When talking about Kellie’s Castle, almost everyone would regard it as The Taj Mahal of Malaysia- if it was completely built. As an introduction, this castle was built in 1905 as a manifestation of love from a husband to his wife.
If Taj Mahal was built as an emblem of Shah Jehan’s love to Mumtaz Mahal, Kellie’s Castle was built as a symbol of love between William Kellie Smith and his wife, Agnes. William Kellie Smith met the love of his life, Agnes while they were on their way back home on a cruise from Pulau Pinang.
A paragraph on the castle’s introduction would be more than enough because in this entry, we are actually going to talk about the statue on a temple located around 500 meters from Kellie’s Castle.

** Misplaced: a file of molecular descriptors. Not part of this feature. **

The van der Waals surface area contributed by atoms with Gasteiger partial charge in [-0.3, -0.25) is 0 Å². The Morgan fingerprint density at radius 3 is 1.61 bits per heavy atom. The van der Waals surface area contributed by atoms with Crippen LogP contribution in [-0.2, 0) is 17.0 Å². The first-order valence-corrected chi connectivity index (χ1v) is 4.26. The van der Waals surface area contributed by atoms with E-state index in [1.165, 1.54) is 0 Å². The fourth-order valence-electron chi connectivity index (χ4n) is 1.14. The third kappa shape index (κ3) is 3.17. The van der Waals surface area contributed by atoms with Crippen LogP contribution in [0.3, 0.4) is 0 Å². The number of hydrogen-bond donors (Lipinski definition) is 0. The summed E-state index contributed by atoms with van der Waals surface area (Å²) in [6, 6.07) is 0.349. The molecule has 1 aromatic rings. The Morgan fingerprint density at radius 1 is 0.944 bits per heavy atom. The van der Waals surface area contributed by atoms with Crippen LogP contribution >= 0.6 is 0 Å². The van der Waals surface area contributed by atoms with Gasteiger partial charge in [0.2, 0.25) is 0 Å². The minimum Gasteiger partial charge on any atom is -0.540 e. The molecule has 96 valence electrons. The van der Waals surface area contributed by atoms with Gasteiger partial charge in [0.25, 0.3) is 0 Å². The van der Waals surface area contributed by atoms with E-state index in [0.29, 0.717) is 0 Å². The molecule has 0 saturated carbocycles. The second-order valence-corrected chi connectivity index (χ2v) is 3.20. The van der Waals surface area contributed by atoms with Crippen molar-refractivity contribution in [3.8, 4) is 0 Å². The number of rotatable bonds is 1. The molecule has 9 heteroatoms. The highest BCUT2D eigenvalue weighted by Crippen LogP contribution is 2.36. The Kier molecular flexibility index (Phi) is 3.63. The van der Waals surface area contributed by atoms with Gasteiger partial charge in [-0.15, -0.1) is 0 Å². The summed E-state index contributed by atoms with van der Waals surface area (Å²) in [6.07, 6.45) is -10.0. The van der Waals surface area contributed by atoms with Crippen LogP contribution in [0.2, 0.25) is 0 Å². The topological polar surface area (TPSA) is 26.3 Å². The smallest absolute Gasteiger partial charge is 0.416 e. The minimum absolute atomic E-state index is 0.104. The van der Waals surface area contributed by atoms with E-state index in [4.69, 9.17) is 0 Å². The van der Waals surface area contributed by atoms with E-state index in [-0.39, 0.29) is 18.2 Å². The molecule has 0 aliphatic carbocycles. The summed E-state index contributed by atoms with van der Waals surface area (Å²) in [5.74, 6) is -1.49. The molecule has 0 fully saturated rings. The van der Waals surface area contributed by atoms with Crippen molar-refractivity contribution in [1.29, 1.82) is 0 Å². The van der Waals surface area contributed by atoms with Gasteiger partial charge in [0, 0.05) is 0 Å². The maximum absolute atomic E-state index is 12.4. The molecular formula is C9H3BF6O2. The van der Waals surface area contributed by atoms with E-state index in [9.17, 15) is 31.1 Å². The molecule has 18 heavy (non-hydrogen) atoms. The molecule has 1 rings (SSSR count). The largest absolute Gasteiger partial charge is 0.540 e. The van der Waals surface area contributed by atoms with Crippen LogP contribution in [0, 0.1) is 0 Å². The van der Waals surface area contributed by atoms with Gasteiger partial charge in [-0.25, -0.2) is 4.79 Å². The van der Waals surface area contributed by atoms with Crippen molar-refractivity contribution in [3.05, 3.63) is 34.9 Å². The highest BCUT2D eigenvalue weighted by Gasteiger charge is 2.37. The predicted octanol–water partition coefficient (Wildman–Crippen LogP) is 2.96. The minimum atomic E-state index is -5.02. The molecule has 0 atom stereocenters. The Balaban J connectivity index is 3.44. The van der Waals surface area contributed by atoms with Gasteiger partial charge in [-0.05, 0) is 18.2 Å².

While Kellie’s Castle was being developed, a disease named Spanish Flu which started in Europe had spread to Asia via trading activities. It went on until this epidemic struck Malaysia.
This epidemic gave a huge impact on William since all of his 70 skilled workers who were specially brought in from India to build his castle, passed away from the disease. Spanish Flu planted the seed of fear amongst the farmers in that area who were mostly from India.
Convinced to seek for protection from their God, they pleaded to William Kellie Smith to build a temple for Mariamman God. William Kellie Smith agreed to bear all expenses and thus in return, a statue resembling him was carved and placed among other gods in the roof of the temple as a token of appreciation.